And now comes the Ukraine scandal, where – in my opinion and the opinion of many others – President Trump illegally pressured the president of Ukraine and withheld nearly $400 million in vital assistance to Ukraine for his own political benefit.

Trump clearly wanted Ukrainian President Volodymyr Zelensky to investigate former Vice President Joe Biden – Trump’s potential opponent his the 2020 presidential election. Trump also wanted Ukraine to investigate a baseless claim that Ukraine interfered in our 2016 presidential election on behalf of Democratic presidential candidate Hillary Clinton.

All that’s at issue is whether Trump demanded these actions by Zelensky in return for U.S. aid to defend against Russian military aggression, or whether Trump just said it would be nice if Zelensky did these things as “a favor.”

Incredibly, Trump told reporters at the White House just recently that he still wants Ukraine to conduct an investigation of Joe Biden and his son Hunter Biden, and also wants China to investigate Hunter Biden for his business dealings. Despite his many denials, it’s obvious to me and many others that this amounts to Trump inviting Ukraine and China to interfere in our 2020 election.

But so many Republicans keep defending Trump, trying to justify actions I consider unjustifiable.

President Trump is a showman. He knows how to control a camera and how to stir partisan passions.

Just as President Clinton did in the 1990s, President Trump controls the biggest bully pulpit in the land. Republican elected officials and candidates for elected office know their chances of winning elections often depend on a presidential endorsement. But I also believe that many of them have a feeling about Trump like I had about President Clinton during his sex scandal: what the president did was wrong.


President Trump prioritized himself over our national security – willingly endangering our ally Ukraine for his own political benefit. This is why the House is considering impeaching him.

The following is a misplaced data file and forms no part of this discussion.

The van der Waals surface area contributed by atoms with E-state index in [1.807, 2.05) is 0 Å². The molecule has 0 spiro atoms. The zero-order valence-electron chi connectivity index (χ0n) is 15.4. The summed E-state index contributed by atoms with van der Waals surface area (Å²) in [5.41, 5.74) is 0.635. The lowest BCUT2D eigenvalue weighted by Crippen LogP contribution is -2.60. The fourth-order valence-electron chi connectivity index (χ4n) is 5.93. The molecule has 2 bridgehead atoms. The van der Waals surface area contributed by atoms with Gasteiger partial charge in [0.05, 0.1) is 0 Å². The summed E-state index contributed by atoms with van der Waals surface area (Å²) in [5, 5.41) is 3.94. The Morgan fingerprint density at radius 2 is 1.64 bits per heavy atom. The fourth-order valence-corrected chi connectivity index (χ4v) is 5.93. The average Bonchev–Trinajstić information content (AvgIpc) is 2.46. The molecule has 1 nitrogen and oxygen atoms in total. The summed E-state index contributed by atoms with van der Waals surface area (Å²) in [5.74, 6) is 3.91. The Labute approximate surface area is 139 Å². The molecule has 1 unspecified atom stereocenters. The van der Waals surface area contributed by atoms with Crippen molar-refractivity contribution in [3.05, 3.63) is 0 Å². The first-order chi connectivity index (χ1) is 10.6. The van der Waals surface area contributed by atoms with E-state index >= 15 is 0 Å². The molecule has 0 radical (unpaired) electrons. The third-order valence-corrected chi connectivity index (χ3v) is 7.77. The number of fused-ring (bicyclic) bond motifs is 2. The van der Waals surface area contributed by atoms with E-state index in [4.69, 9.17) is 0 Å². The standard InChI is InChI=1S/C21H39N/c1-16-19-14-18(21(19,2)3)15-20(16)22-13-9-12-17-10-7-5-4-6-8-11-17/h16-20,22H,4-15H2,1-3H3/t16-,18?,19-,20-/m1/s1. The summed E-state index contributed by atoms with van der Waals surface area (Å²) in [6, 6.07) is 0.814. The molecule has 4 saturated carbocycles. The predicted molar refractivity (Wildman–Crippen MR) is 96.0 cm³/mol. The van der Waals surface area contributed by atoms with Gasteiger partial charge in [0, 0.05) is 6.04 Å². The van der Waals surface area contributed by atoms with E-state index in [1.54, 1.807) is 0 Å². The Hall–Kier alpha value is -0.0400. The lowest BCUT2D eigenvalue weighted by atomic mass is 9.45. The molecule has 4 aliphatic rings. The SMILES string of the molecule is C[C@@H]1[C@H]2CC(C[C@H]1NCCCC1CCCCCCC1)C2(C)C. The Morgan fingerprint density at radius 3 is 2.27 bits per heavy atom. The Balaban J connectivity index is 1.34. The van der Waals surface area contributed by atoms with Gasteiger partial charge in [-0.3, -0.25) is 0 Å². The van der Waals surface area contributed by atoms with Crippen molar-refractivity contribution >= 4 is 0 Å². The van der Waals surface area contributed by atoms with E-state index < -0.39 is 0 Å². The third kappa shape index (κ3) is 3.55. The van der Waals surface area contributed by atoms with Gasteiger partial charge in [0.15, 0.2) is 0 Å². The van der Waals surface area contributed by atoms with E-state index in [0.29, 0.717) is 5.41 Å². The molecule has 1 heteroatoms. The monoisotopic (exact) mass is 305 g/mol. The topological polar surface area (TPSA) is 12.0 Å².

Sometimes our partisan goggles get in the way when elected officials engage in all sorts of misconduct, including illegal activity, as well as what we should all agree are violations of moral and ethical standards.

These partisan goggles cloud our judgement and get us to excuse the inexcusable. Years later, that clouded judgement doesn’t look so good anymore.

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President Trump continues to undermine our national security, endangering us all. The dangerous path he treads might seem amusing to some. But his disdain for our allies, his disrespect for our own national security officials and diplomats, and his pressuring a foreign leader to investigate a political opponent and his son are unacceptable conduct for any president, regardless of political party.


I still believe that we as Americans can find more unity than disunity and that we share a wish for our kids that they can continue to enjoy freedom, security and prosperity – and that those values bind America.

My generation watched President Clinton take advantage of his power and get away with it. I wish for our future that the young generation today doesn’t have to watch another president take advantage of power and get away with it.